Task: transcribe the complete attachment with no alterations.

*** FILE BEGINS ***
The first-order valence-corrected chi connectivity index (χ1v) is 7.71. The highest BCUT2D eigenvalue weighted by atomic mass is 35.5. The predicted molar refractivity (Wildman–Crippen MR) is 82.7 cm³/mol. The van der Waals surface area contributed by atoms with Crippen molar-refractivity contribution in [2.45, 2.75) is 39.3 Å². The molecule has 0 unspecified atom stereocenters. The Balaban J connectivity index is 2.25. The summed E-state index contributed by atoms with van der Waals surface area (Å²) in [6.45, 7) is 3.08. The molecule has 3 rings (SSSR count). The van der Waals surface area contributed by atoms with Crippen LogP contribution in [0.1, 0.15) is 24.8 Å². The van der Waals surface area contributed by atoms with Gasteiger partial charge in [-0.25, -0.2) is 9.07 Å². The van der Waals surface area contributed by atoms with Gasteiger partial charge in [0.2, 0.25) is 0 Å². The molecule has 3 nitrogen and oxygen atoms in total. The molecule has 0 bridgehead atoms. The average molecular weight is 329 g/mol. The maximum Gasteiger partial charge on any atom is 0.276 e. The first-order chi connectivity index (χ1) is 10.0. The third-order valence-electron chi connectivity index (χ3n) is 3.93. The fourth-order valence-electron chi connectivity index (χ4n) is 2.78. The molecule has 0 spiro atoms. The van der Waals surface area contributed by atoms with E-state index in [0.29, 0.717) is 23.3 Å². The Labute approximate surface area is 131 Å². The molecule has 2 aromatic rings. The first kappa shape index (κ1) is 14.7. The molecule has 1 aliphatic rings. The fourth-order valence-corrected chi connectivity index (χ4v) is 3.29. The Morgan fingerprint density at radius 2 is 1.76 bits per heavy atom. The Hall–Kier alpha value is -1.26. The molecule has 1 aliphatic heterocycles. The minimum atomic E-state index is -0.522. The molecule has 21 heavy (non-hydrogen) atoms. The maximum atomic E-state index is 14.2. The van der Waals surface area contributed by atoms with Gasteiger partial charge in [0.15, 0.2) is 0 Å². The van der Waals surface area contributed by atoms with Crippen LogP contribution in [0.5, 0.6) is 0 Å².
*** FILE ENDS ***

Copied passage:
The first-order valence-corrected chi connectivity index (χ1v) is 7.71. The highest BCUT2D eigenvalue weighted by atomic mass is 35.5. The predicted molar refractivity (Wildman–Crippen MR) is 82.7 cm³/mol. The van der Waals surface area contributed by atoms with Crippen molar-refractivity contribution in [2.45, 2.75) is 39.3 Å². The molecule has 0 unspecified atom stereocenters. The Balaban J connectivity index is 2.25. The summed E-state index contributed by atoms with van der Waals surface area (Å²) in [6.45, 7) is 3.08. The molecule has 3 rings (SSSR count). The van der Waals surface area contributed by atoms with Crippen LogP contribution in [0.1, 0.15) is 24.8 Å². The van der Waals surface area contributed by atoms with Gasteiger partial charge in [-0.25, -0.2) is 9.07 Å². The van der Waals surface area contributed by atoms with Gasteiger partial charge in [0.2, 0.25) is 0 Å². The molecule has 3 nitrogen and oxygen atoms in total. The molecule has 0 bridgehead atoms. The average molecular weight is 329 g/mol. The maximum Gasteiger partial charge on any atom is 0.276 e. The first-order chi connectivity index (χ1) is 10.0. The third-order valence-electron chi connectivity index (χ3n) is 3.93. The fourth-order valence-electron chi connectivity index (χ4n) is 2.78. The molecule has 0 spiro atoms. The van der Waals surface area contributed by atoms with E-state index in [0.29, 0.717) is 23.3 Å². The Labute approximate surface area is 131 Å². The molecule has 2 aromatic rings. The first kappa shape index (κ1) is 14.7. The molecule has 1 aliphatic rings. The fourth-order valence-corrected chi connectivity index (χ4v) is 3.29. The Morgan fingerprint density at radius 2 is 1.76 bits per heavy atom. The Hall–Kier alpha value is -1.26. The molecule has 1 aliphatic heterocycles. The minimum atomic E-state index is -0.522. The molecule has 21 heavy (non-hydrogen) atoms. The maximum atomic E-state index is 14.2. The van der Waals surface area contributed by atoms with Gasteiger partial charge in [0.15, 0.2) is 0 Å². The van der Waals surface area contributed by atoms with Crippen LogP contribution in [0.5, 0.6) is 0 Å².